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Port of Long Beach drayage issue still unresolved

The court ordered the port to conduct a new study and report next week with a fresh a time frame for results.
By Patrick Burnson, Executive Editor
July 21, 2011

The ongoing drama at the Port of Long Beach took another turn this week when a federal judge ruled that the port made a crucial mistake three years ago by modifying its clean trucks program as part of a settlement with the American Trucking Associations (ATA). 

The court ordered the port to conduct a new study and report next week with a fresh a time frame for results. Judge Christina A. Snyder of the U.S. District Court for the Central District of California said that failure to conduct an initial environmental study before the settlement, which modified the port’s clean trucks program, was a violation of the California Environmental Quality Act.

Plaintiffs, comprising the unlikely partnership of the Teamsters and the Sierra Club, argued the settlement weakened the program.

“This Court decision is a victory for Long Beach residents,” said Patricia Castellanos on behalf of the Coalition for Clean & Safe Ports. “The ruling affirms concerns from clean air advocates that have long declared the Long Beach Port?s backroom deal nothing short of caving in to industry polluters at the expense of residents and the environment.”

Hyperbole and slang notwithstanding, no mention was made by the coalition about the jobs that would be lost if the port is forced to work only with unionized drivers.

Not so for Robin Lanier, executive director of the Waterfront Coalition:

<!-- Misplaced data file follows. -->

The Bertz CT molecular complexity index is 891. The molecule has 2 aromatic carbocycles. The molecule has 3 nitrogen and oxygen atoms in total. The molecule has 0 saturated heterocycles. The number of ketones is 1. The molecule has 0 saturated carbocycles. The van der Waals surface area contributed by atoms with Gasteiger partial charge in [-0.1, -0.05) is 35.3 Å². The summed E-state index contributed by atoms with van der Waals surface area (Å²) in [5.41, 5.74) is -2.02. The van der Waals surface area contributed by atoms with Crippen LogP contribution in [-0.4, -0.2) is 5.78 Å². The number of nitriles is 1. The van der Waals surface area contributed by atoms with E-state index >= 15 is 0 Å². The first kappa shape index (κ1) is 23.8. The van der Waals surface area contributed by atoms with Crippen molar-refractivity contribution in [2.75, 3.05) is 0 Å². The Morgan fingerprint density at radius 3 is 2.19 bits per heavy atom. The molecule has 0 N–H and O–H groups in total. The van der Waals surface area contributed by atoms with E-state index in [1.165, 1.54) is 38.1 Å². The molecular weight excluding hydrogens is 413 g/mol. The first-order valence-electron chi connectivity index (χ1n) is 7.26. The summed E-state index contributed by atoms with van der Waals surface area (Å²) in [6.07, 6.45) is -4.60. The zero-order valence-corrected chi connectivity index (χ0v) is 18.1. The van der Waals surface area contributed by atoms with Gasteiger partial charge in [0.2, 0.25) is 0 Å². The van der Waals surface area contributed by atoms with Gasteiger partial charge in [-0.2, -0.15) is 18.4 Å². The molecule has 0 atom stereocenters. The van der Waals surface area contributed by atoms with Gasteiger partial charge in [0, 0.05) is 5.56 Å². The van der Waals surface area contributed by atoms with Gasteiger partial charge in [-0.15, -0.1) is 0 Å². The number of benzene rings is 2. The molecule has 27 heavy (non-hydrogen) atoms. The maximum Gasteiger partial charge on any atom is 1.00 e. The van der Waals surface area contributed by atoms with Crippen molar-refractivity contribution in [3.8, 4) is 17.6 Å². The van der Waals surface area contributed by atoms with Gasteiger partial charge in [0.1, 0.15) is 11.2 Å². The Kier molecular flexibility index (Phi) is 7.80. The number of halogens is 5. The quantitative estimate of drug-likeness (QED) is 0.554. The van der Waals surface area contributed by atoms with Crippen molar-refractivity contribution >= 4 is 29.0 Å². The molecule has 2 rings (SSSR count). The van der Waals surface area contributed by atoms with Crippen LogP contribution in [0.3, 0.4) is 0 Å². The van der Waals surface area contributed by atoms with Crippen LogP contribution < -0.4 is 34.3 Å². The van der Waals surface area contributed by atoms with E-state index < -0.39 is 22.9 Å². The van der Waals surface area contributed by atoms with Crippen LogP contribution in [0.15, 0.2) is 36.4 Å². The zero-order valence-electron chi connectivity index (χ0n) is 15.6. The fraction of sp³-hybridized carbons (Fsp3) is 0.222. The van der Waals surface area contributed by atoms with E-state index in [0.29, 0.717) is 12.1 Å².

“We are following efforts around the country to mandate the employment status of harbor truckers,” she told LM in an interview.  “Earlier this year a proposal popped up in the California legislature that reclassified all port truckers as employees.  It should come as no surprise that advocates for this policy are hard at work in other state capitols. Still lingering is the American Trucking Associations suit against the Port of Los Angeles concerning its employee mandate that seeks to accomplish much the same.  These proposals really punish many hard working men and women who have made substantial investments in state of the art clean truck equipment, These small businesses should be supported rather than punished.”

About the Author

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Patrick Burnson
Executive Editor

Patrick Burnson is executive editor for Logistics Management and Supply Chain Management Review magazines and web sites. Patrick is a widely-published writer and editor who has spent most of his career covering international trade, global logistics, and supply chain management. He lives and works in San Francisco, providing readers with a Pacific Rim perspective on industry trends and forecasts. You can reach him directly at .(JavaScript must be enabled to view this email address).


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